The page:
And, even as the wave of guilt washed through him, a twinge of anger flickered behind. For so long he had fought his way toward her and even sacrificed everything he was for her, and yet she doubted his intentions? She had forgotten him?


    Sora startled and turned to see Kairi standing in the doorway, the traces of a smile vanishing from her lips as she saw the paper in his hand.

    “You’ve never…mentioned this to me,” Sora managed to say, gesturing to the letter.

    “I didn’t mean for… You weren’t supposed to read that.”

    “Kairi, I had no idea. Why didn’t you say anything? I don’t under—“

    She stepped forward and snatched the letter from his hand, crumpling it suddenly in one fist. “I don’t want to talk about it,” she replied in a knotted tone. For a second through the veil of her hair, Sora caught a glimpse of shimmering water in her eyes. And then she had left, fleeting footsteps sounding down the stairs.

    Sora didn’t see her the rest of the day. Not that he hadn’t looked—he had, just not as extensively as possible. He wouldn’t admit it to himself, but Kairi wasn’t the only one who needed space. The more he thought of the poem, the more frustrated he became; so to throw those thoughts aside meant to avoid dealing with his feelings. He reassured himself that come tomorrow, things would be as though nothing had happened. It wasn’t necessary to work things out with words; and Kairi always came around in the end.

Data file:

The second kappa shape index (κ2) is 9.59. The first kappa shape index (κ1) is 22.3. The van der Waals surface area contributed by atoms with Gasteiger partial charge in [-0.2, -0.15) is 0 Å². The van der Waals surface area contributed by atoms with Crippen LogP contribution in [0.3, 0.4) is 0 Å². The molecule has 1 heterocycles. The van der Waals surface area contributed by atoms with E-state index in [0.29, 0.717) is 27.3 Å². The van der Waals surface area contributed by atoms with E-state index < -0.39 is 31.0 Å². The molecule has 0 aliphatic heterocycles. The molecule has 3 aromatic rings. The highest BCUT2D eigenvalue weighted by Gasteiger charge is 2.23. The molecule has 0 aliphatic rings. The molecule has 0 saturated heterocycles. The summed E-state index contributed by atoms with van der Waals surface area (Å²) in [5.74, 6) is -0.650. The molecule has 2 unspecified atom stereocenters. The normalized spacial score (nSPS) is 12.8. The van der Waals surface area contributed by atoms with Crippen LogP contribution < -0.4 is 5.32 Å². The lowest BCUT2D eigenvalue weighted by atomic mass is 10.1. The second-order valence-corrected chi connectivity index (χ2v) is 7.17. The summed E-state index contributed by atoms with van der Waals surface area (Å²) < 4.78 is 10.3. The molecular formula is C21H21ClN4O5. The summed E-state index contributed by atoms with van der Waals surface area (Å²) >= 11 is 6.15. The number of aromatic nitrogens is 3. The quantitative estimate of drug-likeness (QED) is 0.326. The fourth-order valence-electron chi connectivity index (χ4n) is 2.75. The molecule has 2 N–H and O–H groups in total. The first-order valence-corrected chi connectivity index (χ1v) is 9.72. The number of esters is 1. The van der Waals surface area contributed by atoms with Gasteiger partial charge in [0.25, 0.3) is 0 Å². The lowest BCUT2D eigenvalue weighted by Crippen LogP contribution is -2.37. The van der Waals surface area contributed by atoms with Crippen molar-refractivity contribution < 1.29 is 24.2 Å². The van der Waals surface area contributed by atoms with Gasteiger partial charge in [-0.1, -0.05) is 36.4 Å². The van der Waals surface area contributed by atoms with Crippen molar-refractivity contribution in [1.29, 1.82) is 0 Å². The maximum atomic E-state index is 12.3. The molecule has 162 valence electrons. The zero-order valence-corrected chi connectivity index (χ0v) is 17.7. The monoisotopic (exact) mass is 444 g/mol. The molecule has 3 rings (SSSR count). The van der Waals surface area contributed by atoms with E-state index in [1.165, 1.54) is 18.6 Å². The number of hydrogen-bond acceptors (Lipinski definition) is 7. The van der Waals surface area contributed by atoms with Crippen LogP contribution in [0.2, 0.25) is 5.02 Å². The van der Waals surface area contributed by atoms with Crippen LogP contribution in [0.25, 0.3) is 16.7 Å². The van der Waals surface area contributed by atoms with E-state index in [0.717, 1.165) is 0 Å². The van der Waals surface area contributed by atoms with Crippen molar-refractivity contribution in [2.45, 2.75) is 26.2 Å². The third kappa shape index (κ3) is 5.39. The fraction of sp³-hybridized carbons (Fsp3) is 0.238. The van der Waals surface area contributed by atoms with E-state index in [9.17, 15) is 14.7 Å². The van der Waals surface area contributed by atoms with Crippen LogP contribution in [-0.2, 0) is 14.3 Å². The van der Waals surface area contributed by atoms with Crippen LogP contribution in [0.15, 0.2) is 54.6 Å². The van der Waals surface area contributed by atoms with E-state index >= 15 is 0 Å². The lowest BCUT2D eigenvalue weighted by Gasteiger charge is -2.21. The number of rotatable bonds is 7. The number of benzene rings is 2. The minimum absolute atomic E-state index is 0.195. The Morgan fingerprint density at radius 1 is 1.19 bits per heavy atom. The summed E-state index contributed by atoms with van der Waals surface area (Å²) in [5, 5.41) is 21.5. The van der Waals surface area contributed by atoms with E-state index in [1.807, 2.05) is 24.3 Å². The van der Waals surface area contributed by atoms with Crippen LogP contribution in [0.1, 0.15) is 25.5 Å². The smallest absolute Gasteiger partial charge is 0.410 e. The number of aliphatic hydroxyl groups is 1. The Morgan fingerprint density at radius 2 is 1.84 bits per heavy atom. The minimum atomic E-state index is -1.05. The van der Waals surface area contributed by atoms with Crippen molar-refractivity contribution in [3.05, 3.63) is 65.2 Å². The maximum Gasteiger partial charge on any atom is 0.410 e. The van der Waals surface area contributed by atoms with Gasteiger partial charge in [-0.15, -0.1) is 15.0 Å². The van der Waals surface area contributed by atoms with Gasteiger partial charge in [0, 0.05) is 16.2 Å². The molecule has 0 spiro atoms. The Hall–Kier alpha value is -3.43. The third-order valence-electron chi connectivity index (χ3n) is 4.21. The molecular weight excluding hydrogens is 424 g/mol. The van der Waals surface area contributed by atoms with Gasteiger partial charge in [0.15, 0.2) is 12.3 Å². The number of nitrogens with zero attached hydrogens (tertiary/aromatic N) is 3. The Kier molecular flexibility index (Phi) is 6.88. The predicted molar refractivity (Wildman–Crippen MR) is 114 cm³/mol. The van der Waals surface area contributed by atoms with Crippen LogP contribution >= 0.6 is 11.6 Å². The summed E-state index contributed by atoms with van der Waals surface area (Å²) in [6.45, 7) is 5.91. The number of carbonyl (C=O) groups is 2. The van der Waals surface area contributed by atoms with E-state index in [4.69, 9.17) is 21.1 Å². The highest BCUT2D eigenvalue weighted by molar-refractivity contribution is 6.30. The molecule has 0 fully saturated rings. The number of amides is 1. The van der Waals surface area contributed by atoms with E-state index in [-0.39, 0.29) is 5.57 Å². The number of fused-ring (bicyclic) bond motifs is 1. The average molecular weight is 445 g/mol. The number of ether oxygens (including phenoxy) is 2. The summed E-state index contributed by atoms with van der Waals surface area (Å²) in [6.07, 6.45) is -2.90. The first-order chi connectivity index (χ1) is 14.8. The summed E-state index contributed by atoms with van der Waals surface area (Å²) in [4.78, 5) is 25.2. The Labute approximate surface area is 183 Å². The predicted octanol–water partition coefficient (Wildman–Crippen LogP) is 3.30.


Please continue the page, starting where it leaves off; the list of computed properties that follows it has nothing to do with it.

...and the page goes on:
But Sora had never been that good of a liar, and simply imagining things better never accomplishes anything.

    That evening he found himself restless and still troubled—not for his sake, but hers. The last rays of the setting sun cast a warm, orange glow through his window. Its view revealed ocean waters of a matching hue, their waves sending hundreds of dazzling lights across the beach and water. In the distance, the familiar shape of the island was beginning to darken into a silhouette against the evening sky. And then he realized he had known all along where she was.

    The island’s beach was one of the best places to watch the sunset; it had also been one of Sora and Kairi’s favorite childhood rendezvouses.